What Does It Take To Sue For Malicious Prosecution?


Most prosecuting attorneys work within the bounds of the law to prosecute defendants in criminal cases. Unfortunately, a small percentage of them pursue cases with little to no grounds for prosecution as a means of harassing individuals or convicting people of crimes they didn't commit just to get wins on their records. This type of behavior is called malicious prosecution, and victims of this abuse can recover money for damages or losses they sustain as a result. Here's more information about litigating this type of case.

Malicious Prosecution Factors

To win a malicious prosecution claim, you must prove four factors were true in your case:

  • The prosecutor didn't have grounds or probable cause to file charges against you (e.g. no evidence of wrongdoing or falsified evidence)
  • The prosecutor initiated the criminal case for improper reasons (e.g. to damage your reputation in the community)
  • The prosecutor played an active role in the criminal case against you (e.g. investigated the case, filed the paperwork with the court)
  • The case was eventually resolved in your favor (e.g. dismissed, rejected by a grand jury, acquitted of charges)

Additionally, to be eligible for a malicious prosecution case, you must have been required to respond to the charges in court. If the prosecutor ends the case before your court date, then you cannot pursue a malicious prosecution against him or her.

Challenges to Litigating the Case

The first challenge you'll run up against when pursuing a malicious prosecution claim is prosecutor immunity. To give prosecutors a lot of leeway to do their jobs and avoid being hit with lawsuits for mistakes they may make, state and federal laws bestow prosecutors with immunity from malicious prosecution lawsuits.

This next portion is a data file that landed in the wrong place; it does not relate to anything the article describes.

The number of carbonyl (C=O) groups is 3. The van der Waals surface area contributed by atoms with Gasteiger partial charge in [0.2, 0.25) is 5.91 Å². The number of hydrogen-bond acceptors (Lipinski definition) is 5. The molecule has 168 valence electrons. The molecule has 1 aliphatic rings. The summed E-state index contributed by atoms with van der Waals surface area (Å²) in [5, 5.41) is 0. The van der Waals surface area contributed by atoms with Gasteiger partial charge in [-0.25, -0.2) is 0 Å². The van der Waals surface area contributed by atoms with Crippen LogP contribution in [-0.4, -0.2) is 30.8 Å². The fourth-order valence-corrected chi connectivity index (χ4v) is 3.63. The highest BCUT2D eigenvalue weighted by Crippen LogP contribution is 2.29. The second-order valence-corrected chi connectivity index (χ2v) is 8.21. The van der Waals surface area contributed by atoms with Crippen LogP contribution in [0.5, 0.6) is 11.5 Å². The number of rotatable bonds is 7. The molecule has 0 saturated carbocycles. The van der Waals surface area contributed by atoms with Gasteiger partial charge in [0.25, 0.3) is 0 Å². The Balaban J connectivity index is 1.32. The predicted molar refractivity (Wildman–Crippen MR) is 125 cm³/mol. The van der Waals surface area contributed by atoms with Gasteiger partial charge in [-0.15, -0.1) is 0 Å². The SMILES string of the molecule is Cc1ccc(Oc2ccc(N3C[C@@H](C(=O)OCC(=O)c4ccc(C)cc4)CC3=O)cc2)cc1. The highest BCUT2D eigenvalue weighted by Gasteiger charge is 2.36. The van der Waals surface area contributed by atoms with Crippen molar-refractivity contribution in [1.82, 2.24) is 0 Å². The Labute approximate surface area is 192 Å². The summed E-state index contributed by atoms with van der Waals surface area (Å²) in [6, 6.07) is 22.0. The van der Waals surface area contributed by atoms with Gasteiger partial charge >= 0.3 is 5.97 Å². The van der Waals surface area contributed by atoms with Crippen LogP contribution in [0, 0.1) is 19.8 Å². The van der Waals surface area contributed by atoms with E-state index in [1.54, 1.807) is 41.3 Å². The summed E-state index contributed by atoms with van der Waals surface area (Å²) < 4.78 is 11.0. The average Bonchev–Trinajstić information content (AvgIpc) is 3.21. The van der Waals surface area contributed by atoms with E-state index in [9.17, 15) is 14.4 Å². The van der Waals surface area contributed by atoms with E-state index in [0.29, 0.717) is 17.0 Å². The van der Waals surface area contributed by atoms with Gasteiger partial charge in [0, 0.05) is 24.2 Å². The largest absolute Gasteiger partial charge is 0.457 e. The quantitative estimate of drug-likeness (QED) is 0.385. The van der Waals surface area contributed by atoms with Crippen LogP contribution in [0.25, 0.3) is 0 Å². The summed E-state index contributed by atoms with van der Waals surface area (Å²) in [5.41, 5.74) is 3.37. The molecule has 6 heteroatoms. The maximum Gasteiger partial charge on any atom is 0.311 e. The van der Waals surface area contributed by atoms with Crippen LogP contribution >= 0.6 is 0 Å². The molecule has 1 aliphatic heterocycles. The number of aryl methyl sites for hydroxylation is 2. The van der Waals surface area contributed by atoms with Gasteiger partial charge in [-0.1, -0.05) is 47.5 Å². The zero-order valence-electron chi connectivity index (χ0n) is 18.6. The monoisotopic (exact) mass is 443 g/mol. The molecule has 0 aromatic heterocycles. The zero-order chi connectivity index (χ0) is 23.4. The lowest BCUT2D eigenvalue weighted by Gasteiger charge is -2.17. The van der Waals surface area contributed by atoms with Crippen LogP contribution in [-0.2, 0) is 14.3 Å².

The only way around this immunity barrier is to show the prosecutor acted illegally, against your constitutional rights, or outside his or her authority while handling the case. For instance, a prosecutor who planted evidence to at the scene of the crime to incriminate you would not be protected by immunity.

Another challenge that may be difficult to overcome is showing that the prosecutor persisted with the case for improper causes. In some courts, it will automatically be assumed that the prosecutor pursued charges for improper reasons when the judge finds there was no probable cause or grounds to file charges. However, this is not universal. You may be required to show evidence of the prosecutor's motives, which may be difficult to do.

If you successfully prove your case, you can collect compensation for a variety of damages including lost wages from spending time in jail, legal fees defending yourself, and even punitive damages if the prosecutor's actions were egregious enough. It's best to talk to a personal injury lawyer about your case to develop an effective legal strategy that increases your chances of winning.

For more information, contact Walsh Fewkes Sterba or a similar firm.


12 October 2015

take a lawyer to criminal court

Until marijuana is legalized in every state, there will be courtrooms filled with those who are deemed criminals for possessing and using it. If you have been charged with the possession and use of marijuana, you need an attorney. Having gone through this with my son, I know that the courts are not pleased with these charges and things don't always turn out well. This blog will show you several examples of what can happen if you go to court for criminal charges without having an attorney working on your side to protect your rights and reduce the consequences as much as possible.